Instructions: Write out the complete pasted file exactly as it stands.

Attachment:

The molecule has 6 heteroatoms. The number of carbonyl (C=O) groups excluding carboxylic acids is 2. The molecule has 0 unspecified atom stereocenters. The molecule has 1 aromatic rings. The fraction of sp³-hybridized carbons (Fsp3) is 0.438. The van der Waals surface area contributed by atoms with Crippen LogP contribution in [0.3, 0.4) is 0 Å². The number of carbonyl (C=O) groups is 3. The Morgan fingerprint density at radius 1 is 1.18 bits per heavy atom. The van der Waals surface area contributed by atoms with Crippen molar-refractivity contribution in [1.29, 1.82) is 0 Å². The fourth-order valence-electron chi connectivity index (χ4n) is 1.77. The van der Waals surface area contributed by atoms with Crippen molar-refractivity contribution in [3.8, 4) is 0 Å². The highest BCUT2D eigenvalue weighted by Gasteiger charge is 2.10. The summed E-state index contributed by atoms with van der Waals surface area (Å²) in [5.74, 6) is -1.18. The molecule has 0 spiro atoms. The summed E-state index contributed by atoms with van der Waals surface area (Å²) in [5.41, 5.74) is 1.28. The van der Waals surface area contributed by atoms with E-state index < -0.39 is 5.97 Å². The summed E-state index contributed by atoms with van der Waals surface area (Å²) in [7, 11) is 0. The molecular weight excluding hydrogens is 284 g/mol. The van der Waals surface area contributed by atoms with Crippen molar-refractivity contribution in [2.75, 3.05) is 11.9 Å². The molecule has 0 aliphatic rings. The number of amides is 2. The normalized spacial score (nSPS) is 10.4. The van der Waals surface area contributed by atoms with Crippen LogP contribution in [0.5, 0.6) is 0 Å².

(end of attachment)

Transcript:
The molecule has 6 heteroatoms. The number of carbonyl (C=O) groups excluding carboxylic acids is 2. The molecule has 0 unspecified atom stereocenters. The molecule has 1 aromatic rings. The fraction of sp³-hybridized carbons (Fsp3) is 0.438. The van der Waals surface area contributed by atoms with Crippen LogP contribution in [0.3, 0.4) is 0 Å². The number of carbonyl (C=O) groups is 3. The Morgan fingerprint density at radius 1 is 1.18 bits per heavy atom. The van der Waals surface area contributed by atoms with Crippen molar-refractivity contribution in [1.29, 1.82) is 0 Å². The fourth-order valence-electron chi connectivity index (χ4n) is 1.77. The van der Waals surface area contributed by atoms with Crippen molar-refractivity contribution in [3.8, 4) is 0 Å². The highest BCUT2D eigenvalue weighted by Gasteiger charge is 2.10. The summed E-state index contributed by atoms with van der Waals surface area (Å²) in [5.74, 6) is -1.18. The molecule has 0 spiro atoms. The summed E-state index contributed by atoms with van der Waals surface area (Å²) in [5.41, 5.74) is 1.28. The van der Waals surface area contributed by atoms with E-state index < -0.39 is 5.97 Å². The summed E-state index contributed by atoms with van der Waals surface area (Å²) in [7, 11) is 0. The molecular weight excluding hydrogens is 284 g/mol. The van der Waals surface area contributed by atoms with Crippen molar-refractivity contribution in [2.75, 3.05) is 11.9 Å². The molecule has 0 aliphatic rings. The number of amides is 2. The normalized spacial score (nSPS) is 10.4. The van der Waals surface area contributed by atoms with Crippen LogP contribution in [0.5, 0.6) is 0 Å².